Practical Advice For Growing a Parasite Resistant Herd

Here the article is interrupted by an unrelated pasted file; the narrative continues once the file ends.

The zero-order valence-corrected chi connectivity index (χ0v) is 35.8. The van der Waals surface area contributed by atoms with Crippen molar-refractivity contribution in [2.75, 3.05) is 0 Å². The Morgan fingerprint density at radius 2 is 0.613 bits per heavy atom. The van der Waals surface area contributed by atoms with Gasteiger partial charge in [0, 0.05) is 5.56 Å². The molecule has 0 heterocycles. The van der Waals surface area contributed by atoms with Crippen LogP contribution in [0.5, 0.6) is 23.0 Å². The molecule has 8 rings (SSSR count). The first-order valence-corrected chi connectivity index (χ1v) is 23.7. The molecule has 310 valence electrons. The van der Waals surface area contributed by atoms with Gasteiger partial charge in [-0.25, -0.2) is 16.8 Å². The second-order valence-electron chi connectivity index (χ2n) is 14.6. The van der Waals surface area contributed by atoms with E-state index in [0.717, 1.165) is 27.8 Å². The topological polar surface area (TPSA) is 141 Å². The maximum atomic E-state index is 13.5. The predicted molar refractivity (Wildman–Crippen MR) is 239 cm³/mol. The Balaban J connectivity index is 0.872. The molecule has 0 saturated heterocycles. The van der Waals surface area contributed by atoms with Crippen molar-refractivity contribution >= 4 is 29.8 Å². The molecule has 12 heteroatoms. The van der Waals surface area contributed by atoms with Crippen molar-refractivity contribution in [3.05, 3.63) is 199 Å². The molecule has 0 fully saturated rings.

Some time back, I wrote about grazing management to reduce parasites, and in particular liver flukes. These modest management changes appears to be a simple way to reduce parasite populations and help us when parasites have developed resistance to the wormers we relied on in the past. To refresh your memory, here are the practices we can use to reduce worms: Leave taller residual. The taller the leaf, the harder it is for the worm larvae to reach the top and the harder it will be for the larvae to end up in the animal. Provide longer rest periods. Worm larvae have a limited life span. It only makes sense that a longer rotation will result in fewer live larvae to infect your stock when they come back to that pasture. Graze for shorter periods in each paddock. Moving your stock out before they begin to re-graze plants keeps their mouths from moving closer to the ground where the larvae populations are highest. And, if you're dealing with liver flukes, keep your animals out of the creek or pond. This keeps them from encountering the snails that carry the immature liver flukes. You can read all about that life cycle in my previous article. We can also

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